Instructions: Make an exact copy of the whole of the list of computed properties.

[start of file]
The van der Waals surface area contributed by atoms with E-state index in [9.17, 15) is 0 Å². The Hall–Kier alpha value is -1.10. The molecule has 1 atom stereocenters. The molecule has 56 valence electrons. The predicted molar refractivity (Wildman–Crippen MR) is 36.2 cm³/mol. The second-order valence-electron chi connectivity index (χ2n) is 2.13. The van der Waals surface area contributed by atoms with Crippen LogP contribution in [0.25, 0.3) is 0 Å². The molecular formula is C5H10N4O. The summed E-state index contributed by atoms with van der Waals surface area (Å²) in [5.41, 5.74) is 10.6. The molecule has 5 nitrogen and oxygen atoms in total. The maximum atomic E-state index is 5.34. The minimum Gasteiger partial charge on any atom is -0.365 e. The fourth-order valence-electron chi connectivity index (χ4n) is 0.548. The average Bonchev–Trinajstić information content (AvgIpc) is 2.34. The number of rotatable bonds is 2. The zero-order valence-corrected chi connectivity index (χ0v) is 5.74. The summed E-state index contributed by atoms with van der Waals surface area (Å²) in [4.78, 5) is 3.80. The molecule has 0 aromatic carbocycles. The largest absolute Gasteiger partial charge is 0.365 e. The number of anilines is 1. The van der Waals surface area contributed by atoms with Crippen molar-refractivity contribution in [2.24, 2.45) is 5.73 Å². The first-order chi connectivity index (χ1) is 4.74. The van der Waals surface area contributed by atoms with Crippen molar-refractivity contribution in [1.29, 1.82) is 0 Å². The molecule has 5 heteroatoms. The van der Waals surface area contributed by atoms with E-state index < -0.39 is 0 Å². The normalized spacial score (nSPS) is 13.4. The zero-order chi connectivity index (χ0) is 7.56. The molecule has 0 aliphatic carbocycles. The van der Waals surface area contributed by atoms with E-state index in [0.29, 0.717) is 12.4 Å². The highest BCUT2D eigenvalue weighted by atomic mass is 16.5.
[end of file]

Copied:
The van der Waals surface area contributed by atoms with E-state index in [9.17, 15) is 0 Å². The Hall–Kier alpha value is -1.10. The molecule has 1 atom stereocenters. The molecule has 56 valence electrons. The predicted molar refractivity (Wildman–Crippen MR) is 36.2 cm³/mol. The second-order valence-electron chi connectivity index (χ2n) is 2.13. The van der Waals surface area contributed by atoms with Crippen LogP contribution in [0.25, 0.3) is 0 Å². The molecular formula is C5H10N4O. The summed E-state index contributed by atoms with van der Waals surface area (Å²) in [5.41, 5.74) is 10.6. The molecule has 5 nitrogen and oxygen atoms in total. The maximum atomic E-state index is 5.34. The minimum Gasteiger partial charge on any atom is -0.365 e. The fourth-order valence-electron chi connectivity index (χ4n) is 0.548. The average Bonchev–Trinajstić information content (AvgIpc) is 2.34. The number of rotatable bonds is 2. The zero-order valence-corrected chi connectivity index (χ0v) is 5.74. The summed E-state index contributed by atoms with van der Waals surface area (Å²) in [4.78, 5) is 3.80. The molecule has 0 aromatic carbocycles. The largest absolute Gasteiger partial charge is 0.365 e. The number of anilines is 1. The van der Waals surface area contributed by atoms with Crippen molar-refractivity contribution in [2.24, 2.45) is 5.73 Å². The first-order chi connectivity index (χ1) is 4.74. The van der Waals surface area contributed by atoms with Crippen molar-refractivity contribution in [1.29, 1.82) is 0 Å². The molecule has 5 heteroatoms. The van der Waals surface area contributed by atoms with E-state index < -0.39 is 0 Å². The normalized spacial score (nSPS) is 13.4. The zero-order chi connectivity index (χ0) is 7.56. The molecule has 0 aliphatic carbocycles. The van der Waals surface area contributed by atoms with E-state index in [0.29, 0.717) is 12.4 Å². The highest BCUT2D eigenvalue weighted by atomic mass is 16.5.